Below we give the 7 most important factors to consider, to help you make a decision.
1. Attractiveness to flies
It may seem obvious, but it is vital to choose an ILT that attracts flies and other insect pests. Manufacturers make many claims about effectiveness, quoting brightness of the device, area covered, even the number of species that their device will attract.
The UV lamps in ILT’s are not all the same, however. Fluorescent lamps are manufactured in different ways with different compounds to alter the wavelengths emitted, and to different standards of manufacture. They also fade quickly, reducing their effectiveness.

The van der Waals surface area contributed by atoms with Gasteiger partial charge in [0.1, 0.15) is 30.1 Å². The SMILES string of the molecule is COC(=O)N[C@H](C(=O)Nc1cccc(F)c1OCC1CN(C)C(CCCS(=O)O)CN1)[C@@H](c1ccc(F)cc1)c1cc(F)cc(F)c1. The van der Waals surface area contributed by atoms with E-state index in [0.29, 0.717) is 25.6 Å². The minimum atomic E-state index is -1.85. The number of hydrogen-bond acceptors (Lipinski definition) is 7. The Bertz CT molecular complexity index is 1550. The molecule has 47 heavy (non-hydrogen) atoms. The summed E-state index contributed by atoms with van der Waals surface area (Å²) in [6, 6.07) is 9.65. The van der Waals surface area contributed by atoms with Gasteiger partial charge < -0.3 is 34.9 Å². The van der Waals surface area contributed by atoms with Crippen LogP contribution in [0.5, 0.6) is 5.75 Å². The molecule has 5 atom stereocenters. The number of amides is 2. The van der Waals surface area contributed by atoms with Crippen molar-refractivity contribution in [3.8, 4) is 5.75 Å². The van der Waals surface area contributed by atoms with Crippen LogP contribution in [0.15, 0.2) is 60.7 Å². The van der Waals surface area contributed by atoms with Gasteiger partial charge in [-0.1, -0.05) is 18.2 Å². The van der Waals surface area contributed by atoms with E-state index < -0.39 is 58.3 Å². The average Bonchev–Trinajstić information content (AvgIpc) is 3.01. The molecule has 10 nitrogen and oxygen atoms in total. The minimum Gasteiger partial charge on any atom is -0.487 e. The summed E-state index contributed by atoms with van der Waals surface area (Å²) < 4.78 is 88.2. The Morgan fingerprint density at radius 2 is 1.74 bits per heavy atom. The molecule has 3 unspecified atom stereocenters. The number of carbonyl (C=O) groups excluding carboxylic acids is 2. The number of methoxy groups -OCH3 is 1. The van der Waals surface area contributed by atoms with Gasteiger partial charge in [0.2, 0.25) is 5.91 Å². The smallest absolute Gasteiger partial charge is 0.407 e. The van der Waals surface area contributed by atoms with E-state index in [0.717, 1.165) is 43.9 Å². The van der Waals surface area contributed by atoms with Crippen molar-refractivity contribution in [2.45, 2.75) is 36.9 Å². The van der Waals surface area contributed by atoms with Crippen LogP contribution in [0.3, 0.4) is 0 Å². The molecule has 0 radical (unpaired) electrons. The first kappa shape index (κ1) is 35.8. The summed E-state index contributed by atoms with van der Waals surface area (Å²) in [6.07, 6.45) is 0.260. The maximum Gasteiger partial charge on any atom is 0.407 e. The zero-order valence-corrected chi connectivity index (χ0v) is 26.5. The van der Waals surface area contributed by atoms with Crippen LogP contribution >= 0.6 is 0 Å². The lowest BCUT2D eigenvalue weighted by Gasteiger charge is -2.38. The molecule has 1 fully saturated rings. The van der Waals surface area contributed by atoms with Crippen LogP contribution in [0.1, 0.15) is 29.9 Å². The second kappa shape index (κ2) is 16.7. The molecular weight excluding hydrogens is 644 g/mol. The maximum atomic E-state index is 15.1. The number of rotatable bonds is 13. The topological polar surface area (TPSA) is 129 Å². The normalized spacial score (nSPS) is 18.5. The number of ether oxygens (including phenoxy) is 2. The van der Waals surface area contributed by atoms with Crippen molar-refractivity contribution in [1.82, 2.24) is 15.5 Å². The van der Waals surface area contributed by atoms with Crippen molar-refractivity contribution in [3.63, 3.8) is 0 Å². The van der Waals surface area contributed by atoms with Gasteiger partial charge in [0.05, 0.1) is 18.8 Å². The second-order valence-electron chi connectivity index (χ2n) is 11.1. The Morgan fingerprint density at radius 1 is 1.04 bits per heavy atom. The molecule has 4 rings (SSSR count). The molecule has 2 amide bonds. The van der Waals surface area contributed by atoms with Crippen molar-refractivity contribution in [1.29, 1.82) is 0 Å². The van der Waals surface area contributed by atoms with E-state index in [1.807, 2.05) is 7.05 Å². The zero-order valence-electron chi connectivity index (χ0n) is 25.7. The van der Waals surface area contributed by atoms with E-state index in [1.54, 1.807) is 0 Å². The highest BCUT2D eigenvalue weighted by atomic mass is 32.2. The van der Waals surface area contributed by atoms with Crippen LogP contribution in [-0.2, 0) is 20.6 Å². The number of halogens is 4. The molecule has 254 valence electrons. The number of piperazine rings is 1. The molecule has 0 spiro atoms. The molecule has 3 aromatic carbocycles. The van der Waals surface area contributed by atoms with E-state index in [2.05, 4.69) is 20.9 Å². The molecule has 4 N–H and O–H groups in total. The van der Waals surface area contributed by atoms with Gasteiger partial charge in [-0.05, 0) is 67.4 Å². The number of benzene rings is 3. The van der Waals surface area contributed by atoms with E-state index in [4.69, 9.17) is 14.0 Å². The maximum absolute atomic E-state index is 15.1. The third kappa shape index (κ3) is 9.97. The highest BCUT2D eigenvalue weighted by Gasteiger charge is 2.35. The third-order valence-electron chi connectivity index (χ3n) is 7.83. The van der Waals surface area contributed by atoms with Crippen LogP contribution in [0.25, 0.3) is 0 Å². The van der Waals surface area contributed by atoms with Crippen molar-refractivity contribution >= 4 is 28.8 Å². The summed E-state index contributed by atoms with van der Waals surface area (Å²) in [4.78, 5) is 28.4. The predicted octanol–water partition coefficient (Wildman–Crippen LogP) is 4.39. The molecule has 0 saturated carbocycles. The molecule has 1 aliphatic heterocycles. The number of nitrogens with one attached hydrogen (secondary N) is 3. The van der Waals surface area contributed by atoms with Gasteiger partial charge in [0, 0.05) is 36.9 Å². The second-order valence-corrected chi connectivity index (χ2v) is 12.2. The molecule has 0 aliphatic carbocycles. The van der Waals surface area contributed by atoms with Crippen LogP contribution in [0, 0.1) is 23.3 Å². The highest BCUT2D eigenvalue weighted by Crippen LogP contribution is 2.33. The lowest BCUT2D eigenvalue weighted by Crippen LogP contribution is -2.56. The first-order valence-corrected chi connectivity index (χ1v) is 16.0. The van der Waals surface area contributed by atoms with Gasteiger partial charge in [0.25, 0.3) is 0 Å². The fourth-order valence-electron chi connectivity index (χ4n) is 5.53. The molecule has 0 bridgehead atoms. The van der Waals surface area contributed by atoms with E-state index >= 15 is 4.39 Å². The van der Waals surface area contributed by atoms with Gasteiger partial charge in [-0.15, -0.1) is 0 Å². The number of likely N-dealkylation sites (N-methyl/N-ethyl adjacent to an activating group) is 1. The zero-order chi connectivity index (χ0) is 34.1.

LED lamps can be manufactured to emit particular wavelengths and, while the intensity of light may seem important, it’s the relative intensity above ambient light levels that’s crucial for attracting flies. For this reason, wavelengths of light outside the visible light range are more attractive to flies than those that fall within it. What you need are high-attraction LED lamps optimised for a fly-control catch-rate to provide a higher level of efficacy.
2. Energy efficiency
Insect light traps are generally left on for long periods of time, day and night. This makes the energy usage a significant proportion of the overall cost of running ILTs.
Look out for ILTs that monitor the surrounding environment and offer different settings for night and day to lower energy consumption and reduce running costs.